Tax time is one of the least-liked seasons for business owners, especially if you can’t afford the armies of accountants that help save larger companies a bundle. And it’s getting more complicated every year, even for the experts, thanks to the mounting gridlock in Washington. Congress waited until December–almost a full year after many bits of tax code had expired at the end of 2013–to take up the issue of retroactively renewing these so-called tax extenders. Since several of these deductions and credits benefit small businesses, this delay means you’re probably facing a lot of last-minute scrambling to figure out how much you owe; even your tax software or accountant may be perplexed.
But all of that scrambling could be worth it. If you pay attention to the fine print, you could have reasons to celebrate this spring–tens of thousands of dollars’ worth of reasons, in some cases. Between the tax extenders and incentives from the health care overhaul, look for several other tax breaks coming out of Washington that could help your business this season. Make sure you don’t overlook these credits and deductions for your business taxes.
1. Boost employee benefits
Yes, they can be expensive at first. But if you pay for employee health insurance, give transit benefits, or offer a 401(k) matching contribution, you can write off those costs. For 2014, some small businesses can also qualify for a special health insurance credit, of up to 50 percent of what they paid for employee health insurance premiums if those plans were purchased through the exchanges. That credit is an incentive tied to the Affordable Care Act, intended to increase health insurance coverage by lowering the cost of offering it. But it’s a limited-time offer for small businesses–good for two years, max.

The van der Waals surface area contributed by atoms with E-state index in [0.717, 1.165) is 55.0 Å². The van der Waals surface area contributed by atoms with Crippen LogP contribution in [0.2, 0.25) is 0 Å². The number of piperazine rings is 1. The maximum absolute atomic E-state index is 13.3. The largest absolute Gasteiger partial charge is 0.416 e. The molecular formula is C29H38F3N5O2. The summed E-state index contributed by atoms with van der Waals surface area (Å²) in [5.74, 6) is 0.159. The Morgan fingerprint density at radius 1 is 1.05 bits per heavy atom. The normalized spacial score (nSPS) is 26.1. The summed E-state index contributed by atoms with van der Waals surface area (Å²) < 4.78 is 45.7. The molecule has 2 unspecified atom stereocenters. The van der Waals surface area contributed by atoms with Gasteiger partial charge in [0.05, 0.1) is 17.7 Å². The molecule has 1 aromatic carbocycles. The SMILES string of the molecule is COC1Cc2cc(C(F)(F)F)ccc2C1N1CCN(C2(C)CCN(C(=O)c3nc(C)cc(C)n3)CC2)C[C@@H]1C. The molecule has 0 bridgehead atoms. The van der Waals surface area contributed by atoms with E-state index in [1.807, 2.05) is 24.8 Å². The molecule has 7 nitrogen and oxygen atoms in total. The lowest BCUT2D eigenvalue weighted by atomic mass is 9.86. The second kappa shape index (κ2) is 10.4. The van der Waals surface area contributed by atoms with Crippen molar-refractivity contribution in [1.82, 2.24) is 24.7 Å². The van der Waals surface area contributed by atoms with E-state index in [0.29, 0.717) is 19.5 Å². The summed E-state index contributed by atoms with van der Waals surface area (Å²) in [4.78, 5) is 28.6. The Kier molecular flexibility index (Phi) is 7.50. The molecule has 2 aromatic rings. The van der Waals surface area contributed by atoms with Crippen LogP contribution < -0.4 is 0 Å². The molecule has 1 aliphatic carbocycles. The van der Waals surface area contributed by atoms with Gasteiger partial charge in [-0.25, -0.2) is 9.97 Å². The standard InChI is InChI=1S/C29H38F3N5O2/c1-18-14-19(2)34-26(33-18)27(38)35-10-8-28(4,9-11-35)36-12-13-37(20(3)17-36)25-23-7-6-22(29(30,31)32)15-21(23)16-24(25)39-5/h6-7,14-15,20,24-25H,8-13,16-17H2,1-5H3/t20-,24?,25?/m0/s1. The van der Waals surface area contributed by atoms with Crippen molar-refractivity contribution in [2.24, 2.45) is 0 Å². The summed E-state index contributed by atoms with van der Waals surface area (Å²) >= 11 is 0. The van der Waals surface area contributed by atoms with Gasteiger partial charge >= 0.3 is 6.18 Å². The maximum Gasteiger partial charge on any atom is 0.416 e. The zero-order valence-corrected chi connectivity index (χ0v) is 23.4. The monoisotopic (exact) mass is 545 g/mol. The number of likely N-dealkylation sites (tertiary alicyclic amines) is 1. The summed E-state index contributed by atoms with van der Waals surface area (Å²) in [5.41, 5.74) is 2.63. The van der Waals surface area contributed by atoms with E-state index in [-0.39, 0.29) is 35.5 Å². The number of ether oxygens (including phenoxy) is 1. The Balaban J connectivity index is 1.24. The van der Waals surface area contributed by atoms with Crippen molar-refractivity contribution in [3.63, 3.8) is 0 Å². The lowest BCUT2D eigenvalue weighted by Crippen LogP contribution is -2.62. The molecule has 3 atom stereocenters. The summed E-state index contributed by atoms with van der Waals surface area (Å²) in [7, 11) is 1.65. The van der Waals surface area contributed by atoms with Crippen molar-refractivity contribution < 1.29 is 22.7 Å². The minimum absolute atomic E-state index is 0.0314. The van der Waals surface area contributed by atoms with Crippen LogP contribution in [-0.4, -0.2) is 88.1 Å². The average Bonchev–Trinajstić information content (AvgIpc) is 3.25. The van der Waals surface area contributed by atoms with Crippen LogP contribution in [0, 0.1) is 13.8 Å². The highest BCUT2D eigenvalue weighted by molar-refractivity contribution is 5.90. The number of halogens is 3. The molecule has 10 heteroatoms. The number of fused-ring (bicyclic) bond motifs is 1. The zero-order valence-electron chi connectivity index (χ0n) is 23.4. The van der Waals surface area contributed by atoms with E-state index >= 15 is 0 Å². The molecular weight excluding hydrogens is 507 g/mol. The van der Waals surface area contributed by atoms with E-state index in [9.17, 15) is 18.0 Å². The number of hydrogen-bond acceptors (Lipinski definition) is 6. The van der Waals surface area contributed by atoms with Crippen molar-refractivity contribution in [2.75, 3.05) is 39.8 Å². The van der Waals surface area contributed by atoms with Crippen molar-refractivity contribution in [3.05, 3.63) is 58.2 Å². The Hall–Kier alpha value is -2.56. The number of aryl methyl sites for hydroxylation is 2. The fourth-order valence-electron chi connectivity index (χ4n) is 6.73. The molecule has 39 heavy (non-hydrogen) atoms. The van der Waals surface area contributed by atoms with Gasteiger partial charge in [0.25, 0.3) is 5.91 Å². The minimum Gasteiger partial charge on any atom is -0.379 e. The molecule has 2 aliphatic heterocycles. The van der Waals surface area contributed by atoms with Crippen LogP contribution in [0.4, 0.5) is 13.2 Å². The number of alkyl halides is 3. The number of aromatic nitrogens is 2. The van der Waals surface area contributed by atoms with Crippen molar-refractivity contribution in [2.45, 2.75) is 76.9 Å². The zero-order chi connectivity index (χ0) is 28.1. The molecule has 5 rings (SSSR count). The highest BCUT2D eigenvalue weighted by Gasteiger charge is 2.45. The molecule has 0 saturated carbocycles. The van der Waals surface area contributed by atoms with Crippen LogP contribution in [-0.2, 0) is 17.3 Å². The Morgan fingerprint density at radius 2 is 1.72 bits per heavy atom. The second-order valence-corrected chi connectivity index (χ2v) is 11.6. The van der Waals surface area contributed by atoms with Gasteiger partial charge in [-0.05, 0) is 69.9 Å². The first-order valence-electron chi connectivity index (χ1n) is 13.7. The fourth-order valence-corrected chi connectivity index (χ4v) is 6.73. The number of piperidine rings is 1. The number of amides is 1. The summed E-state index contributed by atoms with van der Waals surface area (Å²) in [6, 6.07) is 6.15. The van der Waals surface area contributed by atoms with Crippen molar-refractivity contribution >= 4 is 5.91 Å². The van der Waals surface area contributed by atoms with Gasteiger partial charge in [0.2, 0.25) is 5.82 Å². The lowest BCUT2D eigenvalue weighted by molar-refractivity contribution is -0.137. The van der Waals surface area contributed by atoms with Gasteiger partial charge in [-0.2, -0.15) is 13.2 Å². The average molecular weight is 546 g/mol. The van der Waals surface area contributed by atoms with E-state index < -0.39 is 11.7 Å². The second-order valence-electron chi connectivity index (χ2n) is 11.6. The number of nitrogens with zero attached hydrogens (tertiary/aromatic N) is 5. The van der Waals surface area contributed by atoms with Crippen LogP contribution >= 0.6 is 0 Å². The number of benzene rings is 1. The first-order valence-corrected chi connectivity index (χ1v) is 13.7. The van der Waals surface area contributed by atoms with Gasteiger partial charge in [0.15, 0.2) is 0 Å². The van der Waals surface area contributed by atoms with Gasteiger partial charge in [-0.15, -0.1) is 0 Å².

2. Donate excess inventory
Donations in kind never go out of style–giving away your unwanted merchandise can help others while alleviating your tax bill. In-kind clearinghouses like Good360 and NAEIR make it easy to get unwanted merchandise off your hands and to the people or nonprofits that need it most. The tax rules are more favorable for C corporations, which can generally write off larger amounts for donated items than the owners of S corporations and partnerships can. If you missed the boat in 2014, plan ahead: Make any donations by the end of this year to claim them next tax season.
3. Help local economies
There has long been a patchwork of incentives for doing business in troubled cities (think Detroit; Baltimore; Gary, Indiana) and needy rural areas. If you’re located in a federally designated empowerment zone, check out the tax benefits. The main one, assuming the rules are extended, is a wage credit for hiring employees who live in such zones. But make sure the credit is worth the time it takes to slog through the paperwork, especially if you’re doing it on your own. Still, for up to $3,000 per employee in those zones, sometimes it’s worth it to jump through the hoops.
Extra Specials for Brand-New Startups
If your business launched last year, make sure you take startup-cost deductions. The game starts as soon as you have an idea. Even before opening the doors, you’ll probably spend on market research or travel to meet potential customers. Under the tax rules, you can expense up to $5,000 of those costs and amortize the rest over 15 years–a much better deal than the standard tax treatment.